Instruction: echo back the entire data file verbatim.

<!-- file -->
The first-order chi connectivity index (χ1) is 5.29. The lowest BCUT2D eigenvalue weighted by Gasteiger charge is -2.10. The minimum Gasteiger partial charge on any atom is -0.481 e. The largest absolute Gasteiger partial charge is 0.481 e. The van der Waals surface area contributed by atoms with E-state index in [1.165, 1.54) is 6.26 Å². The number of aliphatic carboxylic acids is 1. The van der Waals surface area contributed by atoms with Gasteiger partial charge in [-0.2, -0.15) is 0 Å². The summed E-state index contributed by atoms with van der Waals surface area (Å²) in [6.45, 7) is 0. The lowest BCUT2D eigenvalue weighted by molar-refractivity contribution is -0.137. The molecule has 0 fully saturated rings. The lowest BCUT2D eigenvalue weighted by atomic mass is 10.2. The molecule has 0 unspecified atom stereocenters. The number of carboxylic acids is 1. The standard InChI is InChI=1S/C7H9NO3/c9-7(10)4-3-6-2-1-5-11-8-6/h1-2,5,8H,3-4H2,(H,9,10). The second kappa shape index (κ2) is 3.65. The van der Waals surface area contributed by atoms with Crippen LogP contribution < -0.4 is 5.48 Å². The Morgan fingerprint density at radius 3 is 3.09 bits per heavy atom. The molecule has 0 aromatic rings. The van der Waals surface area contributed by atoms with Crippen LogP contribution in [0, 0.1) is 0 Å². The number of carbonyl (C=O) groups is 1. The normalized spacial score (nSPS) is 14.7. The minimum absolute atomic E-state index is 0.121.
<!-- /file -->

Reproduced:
The first-order chi connectivity index (χ1) is 5.29. The lowest BCUT2D eigenvalue weighted by Gasteiger charge is -2.10. The minimum Gasteiger partial charge on any atom is -0.481 e. The largest absolute Gasteiger partial charge is 0.481 e. The van der Waals surface area contributed by atoms with E-state index in [1.165, 1.54) is 6.26 Å². The number of aliphatic carboxylic acids is 1. The van der Waals surface area contributed by atoms with Gasteiger partial charge in [-0.2, -0.15) is 0 Å². The summed E-state index contributed by atoms with van der Waals surface area (Å²) in [6.45, 7) is 0. The lowest BCUT2D eigenvalue weighted by molar-refractivity contribution is -0.137. The molecule has 0 fully saturated rings. The lowest BCUT2D eigenvalue weighted by atomic mass is 10.2. The molecule has 0 unspecified atom stereocenters. The number of carboxylic acids is 1. The standard InChI is InChI=1S/C7H9NO3/c9-7(10)4-3-6-2-1-5-11-8-6/h1-2,5,8H,3-4H2,(H,9,10). The second kappa shape index (κ2) is 3.65. The van der Waals surface area contributed by atoms with Crippen LogP contribution < -0.4 is 5.48 Å². The Morgan fingerprint density at radius 3 is 3.09 bits per heavy atom. The molecule has 0 aromatic rings. The van der Waals surface area contributed by atoms with Crippen LogP contribution in [0, 0.1) is 0 Å². The number of carbonyl (C=O) groups is 1. The normalized spacial score (nSPS) is 14.7. The minimum absolute atomic E-state index is 0.121.